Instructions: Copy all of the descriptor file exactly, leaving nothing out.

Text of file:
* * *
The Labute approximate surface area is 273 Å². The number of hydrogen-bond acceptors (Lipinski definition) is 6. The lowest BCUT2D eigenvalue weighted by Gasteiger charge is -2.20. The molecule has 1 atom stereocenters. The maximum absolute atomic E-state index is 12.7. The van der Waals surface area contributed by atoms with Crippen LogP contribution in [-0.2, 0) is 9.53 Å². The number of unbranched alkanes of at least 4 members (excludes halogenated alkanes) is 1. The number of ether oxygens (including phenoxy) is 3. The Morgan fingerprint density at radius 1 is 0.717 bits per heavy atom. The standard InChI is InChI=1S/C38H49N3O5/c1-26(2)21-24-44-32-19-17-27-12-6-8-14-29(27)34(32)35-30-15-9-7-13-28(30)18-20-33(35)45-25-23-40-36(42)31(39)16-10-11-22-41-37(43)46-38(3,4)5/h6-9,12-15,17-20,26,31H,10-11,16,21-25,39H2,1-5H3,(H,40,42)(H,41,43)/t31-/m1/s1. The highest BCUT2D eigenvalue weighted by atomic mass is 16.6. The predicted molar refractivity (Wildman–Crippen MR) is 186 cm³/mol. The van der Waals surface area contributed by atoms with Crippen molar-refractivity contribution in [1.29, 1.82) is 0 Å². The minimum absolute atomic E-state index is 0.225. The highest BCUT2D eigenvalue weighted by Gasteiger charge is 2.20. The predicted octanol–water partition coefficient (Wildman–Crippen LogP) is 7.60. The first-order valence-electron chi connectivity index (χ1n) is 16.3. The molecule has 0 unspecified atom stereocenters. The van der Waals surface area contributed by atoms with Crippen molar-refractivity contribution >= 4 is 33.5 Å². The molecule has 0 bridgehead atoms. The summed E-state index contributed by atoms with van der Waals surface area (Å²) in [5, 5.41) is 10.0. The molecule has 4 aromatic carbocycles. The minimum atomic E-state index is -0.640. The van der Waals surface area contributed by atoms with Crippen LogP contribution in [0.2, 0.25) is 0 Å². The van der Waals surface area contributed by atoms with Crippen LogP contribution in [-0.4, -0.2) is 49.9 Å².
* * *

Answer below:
The Labute approximate surface area is 273 Å². The number of hydrogen-bond acceptors (Lipinski definition) is 6. The lowest BCUT2D eigenvalue weighted by Gasteiger charge is -2.20. The molecule has 1 atom stereocenters. The maximum absolute atomic E-state index is 12.7. The van der Waals surface area contributed by atoms with Crippen LogP contribution in [-0.2, 0) is 9.53 Å². The number of unbranched alkanes of at least 4 members (excludes halogenated alkanes) is 1. The number of ether oxygens (including phenoxy) is 3. The Morgan fingerprint density at radius 1 is 0.717 bits per heavy atom. The standard InChI is InChI=1S/C38H49N3O5/c1-26(2)21-24-44-32-19-17-27-12-6-8-14-29(27)34(32)35-30-15-9-7-13-28(30)18-20-33(35)45-25-23-40-36(42)31(39)16-10-11-22-41-37(43)46-38(3,4)5/h6-9,12-15,17-20,26,31H,10-11,16,21-25,39H2,1-5H3,(H,40,42)(H,41,43)/t31-/m1/s1. The highest BCUT2D eigenvalue weighted by atomic mass is 16.6. The predicted molar refractivity (Wildman–Crippen MR) is 186 cm³/mol. The van der Waals surface area contributed by atoms with Crippen molar-refractivity contribution in [1.29, 1.82) is 0 Å². The minimum absolute atomic E-state index is 0.225. The highest BCUT2D eigenvalue weighted by Gasteiger charge is 2.20. The predicted octanol–water partition coefficient (Wildman–Crippen LogP) is 7.60. The first-order valence-electron chi connectivity index (χ1n) is 16.3. The molecule has 0 unspecified atom stereocenters. The van der Waals surface area contributed by atoms with Crippen molar-refractivity contribution >= 4 is 33.5 Å². The molecule has 0 bridgehead atoms. The summed E-state index contributed by atoms with van der Waals surface area (Å²) in [5, 5.41) is 10.0. The molecule has 4 aromatic carbocycles. The minimum atomic E-state index is -0.640. The van der Waals surface area contributed by atoms with Crippen LogP contribution in [0.2, 0.25) is 0 Å². The van der Waals surface area contributed by atoms with Crippen LogP contribution in [-0.4, -0.2) is 49.9 Å².